“The pandemic has been incredibly positive for the technology industry,” says Per Roman, CEO and Managing Partner of tech industry advisory and investment firm, GP Bullhound. “People who weren’t digital citizens before have now become digital citizens.”
From that perspective, Europe’s technology startups and scale-ups should be looking ahead to 2022 with a fair degree of optimism. But as Roman points out, while Covid 19 has been instrumental in changing consumer behaviour and encouraging hitherto slow-to-change industries to embrace digital transformation, fractured supply chains represent a much less positive elephant in the room.
I’m talking to Roman a few days after the release of GP Bullhound’s Annual Tech Predictions Report. Drawn up with input from the firm’s network of founders and investors, the study highlights what the firm sees as the ten key trends that are set to have the biggest impact on the digital economy over the coming year.
As Roman sees it, this year’s report is published against a backdrop of unprecedented progress in the European tech ecosystem reflecting a realisation that the continent – including the UK – is home to a growing number of globally significant businesses that have successfully navigated the journey from startup, to scaleup and then beyond. He cites the financial services industry in particular. “You have companies such as Sweden’s Klarna, the UK-based Revolut and Holland’s Adyen that are now operating on a global scale,” he says. “At the same time, Europe has a vibrant funding system.”
Looking To The Future
But what of the future? After all, the purpose of the GP Bullhound report is to throw a spotlight on next year’s key trends, rather than telling us about the success stories we perhaps already know.
In some respects, we’re still on familiar ground. It’s perhaps no surprise to hear that the delivery of healthcare services is set to be driven by ever more sophisticated Artificial Intelligence and Machine Learning technologies.
Indeed, the impact of deep tech looms large, with the report also saying that A.I. and M.L. will be playing a part in supercharging societies and driving diversity and inclusion across the private and public sectors. In another prediction, GP Bullhound says the A.I. revolution will, at least in part, be powered by increased use of efficient but relatively inexpensive ARM-based microchips.
Beyond A.I., there are some emerging hot sectors. For instance, the report welcomes the arrival of the metaverse concept (in other, words, 3D immersive environments) into the consumer marketplace.
Now if you’ve been following the various statements and videos that Meta – the company formerly known as Facebook – has been putting out, you might think the metaverse is five or ten years away.
Roman says that timeframe might hold true for Mark Zuckerberg’s vision of a massively ambitious virtual and augmented reality-driven world, but in smaller ways, the metaverse is already with us. “The metaverse is really part of the move towards digitisation,” he says.
Roman cites two illustrations of the metaverse becoming part of everyday experience. “A good example is the America’s cup – advanced visual overlays are now part of the race. We are also seeing the metaverse in surgery, surgeons are using digital twins of the real person,” he says.
Around The Block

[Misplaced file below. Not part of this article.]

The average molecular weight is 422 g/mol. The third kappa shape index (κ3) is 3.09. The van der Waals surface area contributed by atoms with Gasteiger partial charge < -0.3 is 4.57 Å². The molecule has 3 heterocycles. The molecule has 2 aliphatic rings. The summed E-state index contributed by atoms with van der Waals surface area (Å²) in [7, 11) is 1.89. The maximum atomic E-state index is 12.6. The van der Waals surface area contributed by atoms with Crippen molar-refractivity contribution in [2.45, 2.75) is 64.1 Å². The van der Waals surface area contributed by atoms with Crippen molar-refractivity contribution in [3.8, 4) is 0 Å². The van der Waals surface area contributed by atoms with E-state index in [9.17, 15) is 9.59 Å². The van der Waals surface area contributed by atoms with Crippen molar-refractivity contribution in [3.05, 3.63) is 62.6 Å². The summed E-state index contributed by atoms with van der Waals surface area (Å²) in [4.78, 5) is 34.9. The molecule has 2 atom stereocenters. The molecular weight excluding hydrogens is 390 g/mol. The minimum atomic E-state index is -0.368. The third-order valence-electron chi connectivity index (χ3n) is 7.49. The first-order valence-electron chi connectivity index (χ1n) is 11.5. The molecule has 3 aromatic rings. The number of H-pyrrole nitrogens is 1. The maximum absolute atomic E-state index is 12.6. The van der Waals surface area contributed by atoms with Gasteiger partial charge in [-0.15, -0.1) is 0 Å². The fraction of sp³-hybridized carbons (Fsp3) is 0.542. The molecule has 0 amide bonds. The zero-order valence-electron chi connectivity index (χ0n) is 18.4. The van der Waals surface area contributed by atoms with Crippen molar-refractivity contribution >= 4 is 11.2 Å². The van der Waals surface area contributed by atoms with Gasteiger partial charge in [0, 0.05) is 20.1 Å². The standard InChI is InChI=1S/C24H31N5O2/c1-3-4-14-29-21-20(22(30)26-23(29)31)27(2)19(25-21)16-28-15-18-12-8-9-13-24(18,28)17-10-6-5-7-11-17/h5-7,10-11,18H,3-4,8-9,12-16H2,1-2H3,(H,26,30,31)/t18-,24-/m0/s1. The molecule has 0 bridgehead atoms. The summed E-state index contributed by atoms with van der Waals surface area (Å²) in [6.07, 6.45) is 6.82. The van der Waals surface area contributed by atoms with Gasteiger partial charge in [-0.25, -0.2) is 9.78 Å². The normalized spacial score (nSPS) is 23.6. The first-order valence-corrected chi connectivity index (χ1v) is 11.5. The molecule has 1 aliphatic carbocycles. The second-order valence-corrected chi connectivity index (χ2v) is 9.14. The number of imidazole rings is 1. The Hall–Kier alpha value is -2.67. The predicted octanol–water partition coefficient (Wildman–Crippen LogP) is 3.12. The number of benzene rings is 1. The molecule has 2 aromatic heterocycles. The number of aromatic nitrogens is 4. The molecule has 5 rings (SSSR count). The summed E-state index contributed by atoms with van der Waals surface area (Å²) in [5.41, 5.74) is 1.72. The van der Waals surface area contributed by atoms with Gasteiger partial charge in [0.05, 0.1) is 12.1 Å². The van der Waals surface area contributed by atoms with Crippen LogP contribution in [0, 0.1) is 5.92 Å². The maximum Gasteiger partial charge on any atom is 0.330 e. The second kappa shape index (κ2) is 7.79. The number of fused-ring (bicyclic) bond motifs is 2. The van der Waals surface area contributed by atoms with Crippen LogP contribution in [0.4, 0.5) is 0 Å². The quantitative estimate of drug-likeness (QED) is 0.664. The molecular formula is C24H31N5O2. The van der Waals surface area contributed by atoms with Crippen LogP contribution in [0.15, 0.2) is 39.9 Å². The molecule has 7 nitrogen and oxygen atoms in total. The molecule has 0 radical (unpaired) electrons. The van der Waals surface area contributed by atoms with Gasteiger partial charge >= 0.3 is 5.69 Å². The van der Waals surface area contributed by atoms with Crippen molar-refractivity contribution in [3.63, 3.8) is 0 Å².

Arguably, the concept of the Metaverse spills over into another of GP Bullhound’s coming technology trends – namely greater use of distributed finance, as enabled by blockchain. Essentially, distributed finance will allow entrepreneurs to set up businesses such as marketplaces without banks and other incumbent providers playing a mediating role. Roman acknowledges were are still on the outer edge of any blockchain-for-everyone revolution. “We are at the Klondyke phase and there are a lot of scams,” he says. “But change is coming.”
And when three-dimensional world’s peopled by avatars become normalised, the chances are that commerce in these parallel dimensions will be underpinned by distributed ledger technologies. Ownership of digital assets will particularly important. Roman cites the example of Non Fungible Tokens (NFTs). “You can use NFTs to buy a piece of art and then share ownership,” he says.
Room Foor Startups
But here’s the question. With Facebook/Meta spending billions of dollars on the metaverse, is there room for startups with limited resources. Indeed, is there room for startups in areas such as Fintech, a field in which established challenger banks have significant resources at their disposal. They are perhaps not incumbents, but their product development is well funded.
Roman says startups can compete. In his view, startup businesses have access to unprecedented amounts of processing power, software development tools and analytics through third parties. “Startups can operate beautifully today,” he says.”They can access all their processing through the cloud.”
The Supply Problem
This brings us to the elephant in the room. The pandemic has disrupted supply chains and there is a global shortage of microprocessors. In the first instance, this has affected car companies and suppliers of a wide range of digital devices.
Roman believes that prolonged shortages will also push up the price of cloud services, which could have some impact on innovation. How much is not yet known. Roman’s belief, however, is that cloud pricing will remain affordable for new companies, given that costs would be rising from a relatively low base.
Nevertheless, the bright 2022 that GP Bullhound is predicting may be tempered by shortages and their economic fallout, countering the acceleration of digital transformation. What the pandemic giveth, it also taketh away.
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